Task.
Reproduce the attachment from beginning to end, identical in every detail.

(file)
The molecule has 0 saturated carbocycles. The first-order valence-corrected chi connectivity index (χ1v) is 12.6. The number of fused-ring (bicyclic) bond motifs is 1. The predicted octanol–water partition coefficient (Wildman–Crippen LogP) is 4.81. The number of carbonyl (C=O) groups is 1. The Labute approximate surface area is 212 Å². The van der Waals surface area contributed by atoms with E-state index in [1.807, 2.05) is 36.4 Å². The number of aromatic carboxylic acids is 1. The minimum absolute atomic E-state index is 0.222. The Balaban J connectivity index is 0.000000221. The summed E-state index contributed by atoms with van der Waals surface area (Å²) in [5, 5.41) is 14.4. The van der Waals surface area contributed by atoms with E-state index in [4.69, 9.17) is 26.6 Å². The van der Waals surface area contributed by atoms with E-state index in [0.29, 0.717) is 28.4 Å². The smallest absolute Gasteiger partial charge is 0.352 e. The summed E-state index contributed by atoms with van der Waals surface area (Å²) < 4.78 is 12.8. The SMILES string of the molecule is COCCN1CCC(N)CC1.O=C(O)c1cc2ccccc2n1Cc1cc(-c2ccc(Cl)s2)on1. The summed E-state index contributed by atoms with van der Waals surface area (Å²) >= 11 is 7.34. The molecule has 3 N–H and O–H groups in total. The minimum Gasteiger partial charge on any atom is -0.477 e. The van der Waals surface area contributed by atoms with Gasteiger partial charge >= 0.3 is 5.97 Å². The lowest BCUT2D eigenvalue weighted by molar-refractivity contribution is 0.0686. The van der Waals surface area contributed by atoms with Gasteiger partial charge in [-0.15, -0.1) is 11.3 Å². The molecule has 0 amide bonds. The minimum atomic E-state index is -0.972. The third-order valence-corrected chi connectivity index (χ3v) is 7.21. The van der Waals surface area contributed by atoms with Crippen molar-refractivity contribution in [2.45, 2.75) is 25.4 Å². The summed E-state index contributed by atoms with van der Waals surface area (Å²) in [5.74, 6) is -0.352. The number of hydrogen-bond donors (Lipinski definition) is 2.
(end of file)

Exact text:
The molecule has 0 saturated carbocycles. The first-order valence-corrected chi connectivity index (χ1v) is 12.6. The number of fused-ring (bicyclic) bond motifs is 1. The predicted octanol–water partition coefficient (Wildman–Crippen LogP) is 4.81. The number of carbonyl (C=O) groups is 1. The Labute approximate surface area is 212 Å². The van der Waals surface area contributed by atoms with E-state index in [1.807, 2.05) is 36.4 Å². The number of aromatic carboxylic acids is 1. The minimum absolute atomic E-state index is 0.222. The Balaban J connectivity index is 0.000000221. The summed E-state index contributed by atoms with van der Waals surface area (Å²) in [5, 5.41) is 14.4. The van der Waals surface area contributed by atoms with E-state index in [4.69, 9.17) is 26.6 Å². The van der Waals surface area contributed by atoms with E-state index in [0.29, 0.717) is 28.4 Å². The smallest absolute Gasteiger partial charge is 0.352 e. The summed E-state index contributed by atoms with van der Waals surface area (Å²) < 4.78 is 12.8. The SMILES string of the molecule is COCCN1CCC(N)CC1.O=C(O)c1cc2ccccc2n1Cc1cc(-c2ccc(Cl)s2)on1. The summed E-state index contributed by atoms with van der Waals surface area (Å²) >= 11 is 7.34. The molecule has 3 N–H and O–H groups in total. The minimum Gasteiger partial charge on any atom is -0.477 e. The van der Waals surface area contributed by atoms with Gasteiger partial charge >= 0.3 is 5.97 Å². The lowest BCUT2D eigenvalue weighted by molar-refractivity contribution is 0.0686. The van der Waals surface area contributed by atoms with Gasteiger partial charge in [-0.15, -0.1) is 11.3 Å². The molecule has 0 amide bonds. The minimum atomic E-state index is -0.972. The third-order valence-corrected chi connectivity index (χ3v) is 7.21. The van der Waals surface area contributed by atoms with Crippen molar-refractivity contribution in [2.45, 2.75) is 25.4 Å². The summed E-state index contributed by atoms with van der Waals surface area (Å²) in [5.74, 6) is -0.352. The number of hydrogen-bond donors (Lipinski definition) is 2.